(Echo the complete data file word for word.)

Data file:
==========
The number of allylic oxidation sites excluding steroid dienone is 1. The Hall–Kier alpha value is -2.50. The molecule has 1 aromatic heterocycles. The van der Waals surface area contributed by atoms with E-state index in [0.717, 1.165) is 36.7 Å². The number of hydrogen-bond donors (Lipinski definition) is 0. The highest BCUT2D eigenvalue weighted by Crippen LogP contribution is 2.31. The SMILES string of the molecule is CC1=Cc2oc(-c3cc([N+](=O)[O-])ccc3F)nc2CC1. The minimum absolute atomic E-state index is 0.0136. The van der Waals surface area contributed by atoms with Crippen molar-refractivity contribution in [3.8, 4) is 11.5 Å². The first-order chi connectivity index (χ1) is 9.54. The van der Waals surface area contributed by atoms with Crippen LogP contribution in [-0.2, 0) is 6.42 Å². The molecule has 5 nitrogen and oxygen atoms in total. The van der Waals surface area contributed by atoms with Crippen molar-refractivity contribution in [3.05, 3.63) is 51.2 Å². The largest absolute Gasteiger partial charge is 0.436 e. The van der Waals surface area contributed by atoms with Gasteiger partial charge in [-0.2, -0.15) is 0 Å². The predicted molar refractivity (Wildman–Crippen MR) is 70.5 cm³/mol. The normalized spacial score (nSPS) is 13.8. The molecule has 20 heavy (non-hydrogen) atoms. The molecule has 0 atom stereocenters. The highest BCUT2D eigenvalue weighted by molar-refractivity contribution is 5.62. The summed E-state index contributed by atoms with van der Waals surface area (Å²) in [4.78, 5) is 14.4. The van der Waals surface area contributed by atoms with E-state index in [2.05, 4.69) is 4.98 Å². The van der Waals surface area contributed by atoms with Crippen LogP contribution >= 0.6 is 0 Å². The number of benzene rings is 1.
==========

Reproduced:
The number of allylic oxidation sites excluding steroid dienone is 1. The Hall–Kier alpha value is -2.50. The molecule has 1 aromatic heterocycles. The van der Waals surface area contributed by atoms with E-state index in [0.717, 1.165) is 36.7 Å². The number of hydrogen-bond donors (Lipinski definition) is 0. The highest BCUT2D eigenvalue weighted by Crippen LogP contribution is 2.31. The SMILES string of the molecule is CC1=Cc2oc(-c3cc([N+](=O)[O-])ccc3F)nc2CC1. The minimum absolute atomic E-state index is 0.0136. The van der Waals surface area contributed by atoms with Crippen molar-refractivity contribution in [3.8, 4) is 11.5 Å². The first-order chi connectivity index (χ1) is 9.54. The van der Waals surface area contributed by atoms with Crippen LogP contribution in [-0.2, 0) is 6.42 Å². The molecule has 5 nitrogen and oxygen atoms in total. The van der Waals surface area contributed by atoms with Crippen molar-refractivity contribution in [3.05, 3.63) is 51.2 Å². The largest absolute Gasteiger partial charge is 0.436 e. The van der Waals surface area contributed by atoms with Gasteiger partial charge in [-0.2, -0.15) is 0 Å². The predicted molar refractivity (Wildman–Crippen MR) is 70.5 cm³/mol. The normalized spacial score (nSPS) is 13.8. The molecule has 20 heavy (non-hydrogen) atoms. The molecule has 0 atom stereocenters. The highest BCUT2D eigenvalue weighted by molar-refractivity contribution is 5.62. The summed E-state index contributed by atoms with van der Waals surface area (Å²) in [4.78, 5) is 14.4. The van der Waals surface area contributed by atoms with E-state index in [2.05, 4.69) is 4.98 Å². The van der Waals surface area contributed by atoms with Crippen LogP contribution >= 0.6 is 0 Å². The number of benzene rings is 1.